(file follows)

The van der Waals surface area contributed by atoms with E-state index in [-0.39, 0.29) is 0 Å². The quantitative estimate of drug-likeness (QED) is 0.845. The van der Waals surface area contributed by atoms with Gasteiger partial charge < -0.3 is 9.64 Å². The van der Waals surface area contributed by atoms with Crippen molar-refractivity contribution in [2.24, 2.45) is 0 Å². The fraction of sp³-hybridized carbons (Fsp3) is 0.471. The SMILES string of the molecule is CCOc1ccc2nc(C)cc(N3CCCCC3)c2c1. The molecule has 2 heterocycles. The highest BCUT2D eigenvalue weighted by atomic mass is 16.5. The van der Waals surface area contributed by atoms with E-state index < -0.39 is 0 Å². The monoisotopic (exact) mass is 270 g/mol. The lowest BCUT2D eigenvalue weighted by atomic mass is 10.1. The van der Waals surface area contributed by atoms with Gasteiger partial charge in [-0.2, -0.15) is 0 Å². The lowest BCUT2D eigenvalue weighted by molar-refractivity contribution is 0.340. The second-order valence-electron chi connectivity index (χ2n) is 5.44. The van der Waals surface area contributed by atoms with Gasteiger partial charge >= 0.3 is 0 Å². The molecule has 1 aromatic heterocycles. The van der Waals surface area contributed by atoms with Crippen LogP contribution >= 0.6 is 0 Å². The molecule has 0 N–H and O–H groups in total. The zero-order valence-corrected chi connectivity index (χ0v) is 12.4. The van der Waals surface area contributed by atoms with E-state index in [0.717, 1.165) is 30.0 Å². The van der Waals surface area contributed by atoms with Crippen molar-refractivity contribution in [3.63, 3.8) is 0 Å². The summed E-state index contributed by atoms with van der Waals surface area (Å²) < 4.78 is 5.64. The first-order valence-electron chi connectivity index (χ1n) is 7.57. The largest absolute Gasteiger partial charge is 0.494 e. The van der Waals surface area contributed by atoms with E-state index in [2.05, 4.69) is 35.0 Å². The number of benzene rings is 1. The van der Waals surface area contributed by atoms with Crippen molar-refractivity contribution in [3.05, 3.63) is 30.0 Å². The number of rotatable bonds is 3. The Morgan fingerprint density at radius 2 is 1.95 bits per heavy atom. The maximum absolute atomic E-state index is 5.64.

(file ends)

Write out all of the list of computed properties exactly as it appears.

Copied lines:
The van der Waals surface area contributed by atoms with E-state index in [-0.39, 0.29) is 0 Å². The quantitative estimate of drug-likeness (QED) is 0.845. The van der Waals surface area contributed by atoms with Gasteiger partial charge < -0.3 is 9.64 Å². The van der Waals surface area contributed by atoms with Crippen molar-refractivity contribution in [2.24, 2.45) is 0 Å². The fraction of sp³-hybridized carbons (Fsp3) is 0.471. The SMILES string of the molecule is CCOc1ccc2nc(C)cc(N3CCCCC3)c2c1. The molecule has 2 heterocycles. The highest BCUT2D eigenvalue weighted by atomic mass is 16.5. The van der Waals surface area contributed by atoms with E-state index < -0.39 is 0 Å². The monoisotopic (exact) mass is 270 g/mol. The lowest BCUT2D eigenvalue weighted by atomic mass is 10.1. The van der Waals surface area contributed by atoms with Gasteiger partial charge in [-0.2, -0.15) is 0 Å². The lowest BCUT2D eigenvalue weighted by molar-refractivity contribution is 0.340. The second-order valence-electron chi connectivity index (χ2n) is 5.44. The van der Waals surface area contributed by atoms with Gasteiger partial charge >= 0.3 is 0 Å². The molecule has 1 aromatic heterocycles. The van der Waals surface area contributed by atoms with Crippen LogP contribution >= 0.6 is 0 Å². The molecule has 0 N–H and O–H groups in total. The zero-order valence-corrected chi connectivity index (χ0v) is 12.4. The van der Waals surface area contributed by atoms with E-state index in [0.717, 1.165) is 30.0 Å². The van der Waals surface area contributed by atoms with Crippen molar-refractivity contribution in [3.63, 3.8) is 0 Å². The summed E-state index contributed by atoms with van der Waals surface area (Å²) < 4.78 is 5.64. The first-order valence-electron chi connectivity index (χ1n) is 7.57. The largest absolute Gasteiger partial charge is 0.494 e. The van der Waals surface area contributed by atoms with E-state index in [2.05, 4.69) is 35.0 Å². The number of benzene rings is 1. The van der Waals surface area contributed by atoms with Crippen molar-refractivity contribution in [3.05, 3.63) is 30.0 Å². The number of rotatable bonds is 3. The Morgan fingerprint density at radius 2 is 1.95 bits per heavy atom. The maximum absolute atomic E-state index is 5.64.